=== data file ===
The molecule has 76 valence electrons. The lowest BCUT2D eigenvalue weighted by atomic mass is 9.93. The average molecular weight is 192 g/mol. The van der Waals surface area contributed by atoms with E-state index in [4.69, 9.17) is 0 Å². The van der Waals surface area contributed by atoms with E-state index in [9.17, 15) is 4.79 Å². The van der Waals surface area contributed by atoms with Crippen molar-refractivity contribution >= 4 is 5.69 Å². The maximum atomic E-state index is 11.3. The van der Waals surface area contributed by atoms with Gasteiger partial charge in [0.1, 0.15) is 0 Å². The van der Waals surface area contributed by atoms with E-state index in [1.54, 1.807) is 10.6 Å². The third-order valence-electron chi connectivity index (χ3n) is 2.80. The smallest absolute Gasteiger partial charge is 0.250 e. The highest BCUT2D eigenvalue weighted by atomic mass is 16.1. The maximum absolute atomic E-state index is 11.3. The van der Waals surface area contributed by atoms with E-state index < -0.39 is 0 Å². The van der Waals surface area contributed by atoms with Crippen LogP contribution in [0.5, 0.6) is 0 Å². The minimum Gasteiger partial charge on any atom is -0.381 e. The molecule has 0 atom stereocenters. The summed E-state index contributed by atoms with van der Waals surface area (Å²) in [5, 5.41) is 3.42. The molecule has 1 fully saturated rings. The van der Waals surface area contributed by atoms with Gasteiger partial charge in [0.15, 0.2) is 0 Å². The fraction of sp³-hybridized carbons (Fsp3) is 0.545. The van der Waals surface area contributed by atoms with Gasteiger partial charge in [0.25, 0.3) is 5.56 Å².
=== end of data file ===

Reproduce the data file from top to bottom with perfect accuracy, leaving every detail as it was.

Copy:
The molecule has 76 valence electrons. The lowest BCUT2D eigenvalue weighted by atomic mass is 9.93. The average molecular weight is 192 g/mol. The van der Waals surface area contributed by atoms with E-state index in [4.69, 9.17) is 0 Å². The van der Waals surface area contributed by atoms with E-state index in [9.17, 15) is 4.79 Å². The van der Waals surface area contributed by atoms with Crippen molar-refractivity contribution >= 4 is 5.69 Å². The maximum atomic E-state index is 11.3. The van der Waals surface area contributed by atoms with Gasteiger partial charge in [0.1, 0.15) is 0 Å². The van der Waals surface area contributed by atoms with E-state index in [1.54, 1.807) is 10.6 Å². The third-order valence-electron chi connectivity index (χ3n) is 2.80. The smallest absolute Gasteiger partial charge is 0.250 e. The highest BCUT2D eigenvalue weighted by atomic mass is 16.1. The maximum absolute atomic E-state index is 11.3. The van der Waals surface area contributed by atoms with E-state index < -0.39 is 0 Å². The van der Waals surface area contributed by atoms with Crippen LogP contribution in [0.5, 0.6) is 0 Å². The minimum Gasteiger partial charge on any atom is -0.381 e. The molecule has 0 atom stereocenters. The summed E-state index contributed by atoms with van der Waals surface area (Å²) in [5, 5.41) is 3.42. The molecule has 1 fully saturated rings. The van der Waals surface area contributed by atoms with Gasteiger partial charge in [0.15, 0.2) is 0 Å². The fraction of sp³-hybridized carbons (Fsp3) is 0.545. The van der Waals surface area contributed by atoms with Gasteiger partial charge in [0.25, 0.3) is 5.56 Å².